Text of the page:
Jan. 31 (Bloomberg) -- Groupe Azalai Hotels will invest as much as $165 million during the next four years to expand in West Africa to capture rising demand from business travel, Chief Executive Officer Mossadeck Bally said.
The Bamako, Mali-based company will build hotels in Ivory Coast, Senegal, Guinea and Niger and will renovate another in Mauritania, Bally said in an interview yesterday in Abidjan, Ivory Coast’s commercial capital. The first will open in Abidjan in early 2015, he said.
“Business tourism is rising in Africa,” Bally said. “Demand from international civil servants and businessmen is growing strongly.”
Hotel development in Africa is growing at the fastest pace in the world as Marriott International Inc., Starwood Hotels & Resorts Inc. and Hilton Worldwide Holdings Inc. add rooms to lure more business travelers. Economic growth in sub-Saharan Africa will outpace every region except developing Asia this year, fueled by demand for raw materials like oil, copper and gold, according to the International Monetary Fund.
Last year, planned developments were forecast to rise 23 percent in sub-Saharan Africa, more than double the increase in the Asia-Pacific region and 4 percent expansion in Europe, according to Tennessee-based research company STR and W Hospitality, an adviser to the hotel and tourism industries based in Lagos, Nigeria. Sub-Saharan Africa economic growth will average 6.1 percent this year, twice as fast as the U.S., the IMF said Jan. 21.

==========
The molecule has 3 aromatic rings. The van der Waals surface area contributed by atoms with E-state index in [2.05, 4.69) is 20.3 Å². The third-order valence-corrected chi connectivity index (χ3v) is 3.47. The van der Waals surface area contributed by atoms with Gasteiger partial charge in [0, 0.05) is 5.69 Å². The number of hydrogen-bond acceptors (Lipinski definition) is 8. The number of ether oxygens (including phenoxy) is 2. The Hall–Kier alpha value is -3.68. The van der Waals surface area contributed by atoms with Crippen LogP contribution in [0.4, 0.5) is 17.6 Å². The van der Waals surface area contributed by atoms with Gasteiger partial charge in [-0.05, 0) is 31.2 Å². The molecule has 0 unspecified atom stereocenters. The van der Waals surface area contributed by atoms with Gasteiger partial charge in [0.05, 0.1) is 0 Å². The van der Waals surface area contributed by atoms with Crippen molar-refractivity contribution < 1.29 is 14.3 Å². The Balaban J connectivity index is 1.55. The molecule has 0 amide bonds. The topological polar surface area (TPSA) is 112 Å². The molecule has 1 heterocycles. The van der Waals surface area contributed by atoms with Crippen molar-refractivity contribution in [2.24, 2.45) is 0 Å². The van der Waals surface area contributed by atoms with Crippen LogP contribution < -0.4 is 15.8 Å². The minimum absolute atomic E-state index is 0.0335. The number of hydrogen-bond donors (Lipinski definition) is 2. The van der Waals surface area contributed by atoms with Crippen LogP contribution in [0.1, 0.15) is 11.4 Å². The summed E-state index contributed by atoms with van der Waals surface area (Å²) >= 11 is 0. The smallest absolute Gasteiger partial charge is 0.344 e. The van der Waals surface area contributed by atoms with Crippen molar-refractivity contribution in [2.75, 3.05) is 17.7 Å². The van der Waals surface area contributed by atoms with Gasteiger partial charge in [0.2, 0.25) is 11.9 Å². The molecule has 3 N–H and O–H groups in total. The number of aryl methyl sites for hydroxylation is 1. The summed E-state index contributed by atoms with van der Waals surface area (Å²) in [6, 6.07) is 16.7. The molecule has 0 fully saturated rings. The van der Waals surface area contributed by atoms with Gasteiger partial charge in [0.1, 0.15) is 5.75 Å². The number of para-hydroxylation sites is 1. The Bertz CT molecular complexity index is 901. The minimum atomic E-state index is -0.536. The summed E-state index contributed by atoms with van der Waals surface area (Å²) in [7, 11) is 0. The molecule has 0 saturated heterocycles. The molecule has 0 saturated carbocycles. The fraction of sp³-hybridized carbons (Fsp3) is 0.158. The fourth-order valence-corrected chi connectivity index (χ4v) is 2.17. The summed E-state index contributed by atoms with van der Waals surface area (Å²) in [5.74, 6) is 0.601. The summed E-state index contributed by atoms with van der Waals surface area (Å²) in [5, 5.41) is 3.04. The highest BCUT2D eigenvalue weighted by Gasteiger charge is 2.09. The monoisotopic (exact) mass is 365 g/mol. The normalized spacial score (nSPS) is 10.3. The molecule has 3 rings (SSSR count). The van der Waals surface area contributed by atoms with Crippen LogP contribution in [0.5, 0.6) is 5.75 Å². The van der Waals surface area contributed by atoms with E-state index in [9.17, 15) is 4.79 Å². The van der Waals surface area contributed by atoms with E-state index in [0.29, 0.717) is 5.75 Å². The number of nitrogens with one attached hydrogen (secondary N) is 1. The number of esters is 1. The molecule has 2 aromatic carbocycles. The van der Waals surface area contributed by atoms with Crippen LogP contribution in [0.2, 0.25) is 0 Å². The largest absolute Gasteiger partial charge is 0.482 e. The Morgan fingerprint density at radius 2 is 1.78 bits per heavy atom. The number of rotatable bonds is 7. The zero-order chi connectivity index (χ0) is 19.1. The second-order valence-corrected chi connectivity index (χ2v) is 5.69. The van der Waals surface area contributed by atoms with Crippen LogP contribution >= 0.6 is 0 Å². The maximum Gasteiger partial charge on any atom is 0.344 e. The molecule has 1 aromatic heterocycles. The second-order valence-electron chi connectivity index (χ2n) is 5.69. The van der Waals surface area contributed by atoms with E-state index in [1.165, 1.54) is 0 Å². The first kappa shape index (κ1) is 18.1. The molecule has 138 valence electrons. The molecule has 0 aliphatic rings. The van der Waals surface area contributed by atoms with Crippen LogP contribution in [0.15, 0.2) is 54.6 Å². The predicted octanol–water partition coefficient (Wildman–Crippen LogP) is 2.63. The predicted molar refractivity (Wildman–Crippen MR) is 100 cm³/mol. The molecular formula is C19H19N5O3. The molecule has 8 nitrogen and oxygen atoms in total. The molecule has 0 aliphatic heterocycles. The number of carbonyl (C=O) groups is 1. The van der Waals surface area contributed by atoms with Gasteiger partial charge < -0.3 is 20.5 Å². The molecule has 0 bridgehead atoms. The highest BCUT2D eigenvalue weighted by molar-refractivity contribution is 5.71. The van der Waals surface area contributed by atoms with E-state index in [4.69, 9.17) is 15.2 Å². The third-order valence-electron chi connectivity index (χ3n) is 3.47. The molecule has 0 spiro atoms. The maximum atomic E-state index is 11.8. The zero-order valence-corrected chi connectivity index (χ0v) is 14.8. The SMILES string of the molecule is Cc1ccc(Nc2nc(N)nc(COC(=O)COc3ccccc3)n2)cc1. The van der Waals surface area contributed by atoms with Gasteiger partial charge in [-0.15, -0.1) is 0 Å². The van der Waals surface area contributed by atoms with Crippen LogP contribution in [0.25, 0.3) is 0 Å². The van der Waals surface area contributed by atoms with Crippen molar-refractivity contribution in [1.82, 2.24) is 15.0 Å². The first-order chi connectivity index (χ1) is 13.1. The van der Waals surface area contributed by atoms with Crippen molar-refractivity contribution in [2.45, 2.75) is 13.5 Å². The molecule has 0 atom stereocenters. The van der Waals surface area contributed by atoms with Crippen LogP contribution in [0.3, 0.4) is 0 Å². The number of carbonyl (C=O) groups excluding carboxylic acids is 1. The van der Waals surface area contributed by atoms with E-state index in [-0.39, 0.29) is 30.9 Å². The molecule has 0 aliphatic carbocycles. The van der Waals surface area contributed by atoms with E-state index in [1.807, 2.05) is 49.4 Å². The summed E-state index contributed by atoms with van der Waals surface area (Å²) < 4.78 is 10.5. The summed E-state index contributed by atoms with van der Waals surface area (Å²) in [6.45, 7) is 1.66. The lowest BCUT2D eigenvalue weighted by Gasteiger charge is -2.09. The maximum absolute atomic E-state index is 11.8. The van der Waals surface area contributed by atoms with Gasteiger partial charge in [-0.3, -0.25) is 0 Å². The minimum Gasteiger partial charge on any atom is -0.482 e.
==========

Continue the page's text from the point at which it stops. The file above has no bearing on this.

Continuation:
Azalai, which operates seven hotels in Mali, Burkina Faso, Guinea Bissau and Benin, will renovate one of its hotels in Bamako and build another one in Selingue, 140 kilometers (87 miles) southwest of the Malian capital, Bally said. The company is targeting expansion in West Africa before considering investments in Central or East Africa. “We want to first strengthen our base in West Africa,” he said.
The company is in talks with two investment funds and will raise as much as $60 million this year, Bally said. He declined to name them.
The expansion outside Mali will help reduce the risks of operating in one country, Bally said. Azalai didn’t make any profit in 2012 and its revenue halved following the political crisis in Mali and Guinea Bissau, Bally said. Profit will rise 50 percent this year to $15 million and its revenue will increase 25 percent to $50 million, Bally said.
To contact the reporter on this story: Olivier Monnier in Abidjan at firstname.lastname@example.org
To contact the editor responsible for this story: Antony Sguazzin at email@example.com